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From entryway to waterway?

I learned of a farm family in west central Minnesota that spends about $70,000 each year to buy fertilizer for their farm. Corn fertilizer costs have ranged from $120-200 per acre in the last few years so I’m guessing that this family is applying the recommended amount of nitrogen, phosphorus, and potassium to about 400 acres of corn. When their bags are delivered in the early spring, this mortgageable amount of fertilizer fills the entryway of their house.

I am sure that this farm family does not want to lose one granule of this huge investment. And yet, unknowingly or certainly unintentionally, that is what is happening to a lot of fertilizer that is being applied to farm fields across Minnesota. It is lost.

Fields in the Root River watershed that have been intensively monitored by the Minnesota Department of Agriculture (MDA) for four years  lose on average 1.4 lbs of phosphorus per acre (range of <0.1 to 8.3) each year. The phosphorus can dissolve and leave with water, primarily when the ground is frozen in March, or it can move as a particle attached to the sediment, primarily in May and June before the leafy crop canopy protects the soil. This year, look for an earlier dissolved phosphorus spike because of our warm February.

Nitrogen also moves with water — from tile to ditch to rivers, and into groundwater. Annual nitrogen loss in the monitored fields in the Root River ranges from 10 lbs to more than of 34 lbs/acre.

Who loses when fertilizer is lost? All of us: the farm family with the entryway full of fertilizer; neighbors hoping to swim or fish in local lakes that are so fertile that they grow an excess of algae and plants, smothering the aquatic life; small-town residents that have to shoulder the tax burden to build a new water treatment plant so they can drink their groundwater; and taxpayers who fund the monitoring and clean-up of the state’s increasingly polluted waters.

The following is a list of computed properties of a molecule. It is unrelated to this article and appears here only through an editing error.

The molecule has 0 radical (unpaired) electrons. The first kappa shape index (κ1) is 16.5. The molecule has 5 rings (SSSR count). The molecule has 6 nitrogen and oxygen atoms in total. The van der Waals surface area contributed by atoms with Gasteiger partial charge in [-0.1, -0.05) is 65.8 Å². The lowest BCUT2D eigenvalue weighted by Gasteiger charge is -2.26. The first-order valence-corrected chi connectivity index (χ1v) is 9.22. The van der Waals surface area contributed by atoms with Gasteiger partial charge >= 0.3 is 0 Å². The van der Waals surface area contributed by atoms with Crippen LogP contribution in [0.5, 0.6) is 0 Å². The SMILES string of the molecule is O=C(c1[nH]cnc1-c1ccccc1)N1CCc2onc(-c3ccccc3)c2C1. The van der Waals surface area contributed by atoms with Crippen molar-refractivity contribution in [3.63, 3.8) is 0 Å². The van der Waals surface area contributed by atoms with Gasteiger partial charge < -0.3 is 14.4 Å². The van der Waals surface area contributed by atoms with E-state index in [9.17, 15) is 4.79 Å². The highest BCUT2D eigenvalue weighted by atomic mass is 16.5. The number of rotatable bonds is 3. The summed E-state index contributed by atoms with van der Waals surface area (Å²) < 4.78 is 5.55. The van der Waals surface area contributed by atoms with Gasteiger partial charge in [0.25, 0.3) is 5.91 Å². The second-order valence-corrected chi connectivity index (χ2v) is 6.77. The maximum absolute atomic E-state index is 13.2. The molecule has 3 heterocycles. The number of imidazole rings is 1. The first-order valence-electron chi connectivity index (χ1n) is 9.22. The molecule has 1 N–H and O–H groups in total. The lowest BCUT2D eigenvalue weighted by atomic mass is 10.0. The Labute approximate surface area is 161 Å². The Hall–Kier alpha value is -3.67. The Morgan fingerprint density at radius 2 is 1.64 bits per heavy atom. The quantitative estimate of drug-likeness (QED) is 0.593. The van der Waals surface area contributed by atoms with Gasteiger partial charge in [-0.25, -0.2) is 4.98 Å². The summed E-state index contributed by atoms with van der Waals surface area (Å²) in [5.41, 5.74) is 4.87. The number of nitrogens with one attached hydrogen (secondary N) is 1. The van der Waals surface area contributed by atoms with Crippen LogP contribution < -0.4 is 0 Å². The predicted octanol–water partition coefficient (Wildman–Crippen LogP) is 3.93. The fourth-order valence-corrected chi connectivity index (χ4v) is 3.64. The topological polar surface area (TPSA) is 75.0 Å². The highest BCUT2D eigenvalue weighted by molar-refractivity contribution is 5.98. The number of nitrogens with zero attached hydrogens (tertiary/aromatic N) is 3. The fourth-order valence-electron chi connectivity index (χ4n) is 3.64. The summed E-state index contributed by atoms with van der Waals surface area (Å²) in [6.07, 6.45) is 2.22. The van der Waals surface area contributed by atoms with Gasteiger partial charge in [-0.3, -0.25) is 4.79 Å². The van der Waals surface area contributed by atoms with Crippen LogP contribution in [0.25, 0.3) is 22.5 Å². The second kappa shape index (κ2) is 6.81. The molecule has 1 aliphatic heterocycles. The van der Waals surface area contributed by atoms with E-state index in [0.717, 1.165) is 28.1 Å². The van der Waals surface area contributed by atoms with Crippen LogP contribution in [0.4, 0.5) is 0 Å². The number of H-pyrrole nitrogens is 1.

The Minnesota Department of Agriculture wants farmers to use soil temperatures as a guide to proper fall nitrogen applications. (photo: farmindustrynews.com)

Isn’t it better and cheaper to apply less fertilizer and keep what is applied in place? Yes.

The MDA is the lead state agency for fertilizer management and it is their role to provide guidance so fertilizers do not degrade our water. They have taken initial steps of giving farmers in the most vulnerable areas the opportunity to voluntarily implement best management practices to mitigate the effects of nitrogen pollution. For example, they recommended that these farmers restrict fall and winter application of nitrogen, a time when crops are not growing and using nitrogen. Even commodity groups are stepping up and promoting efficiencies and outreach efforts to reduce nitrogen loss.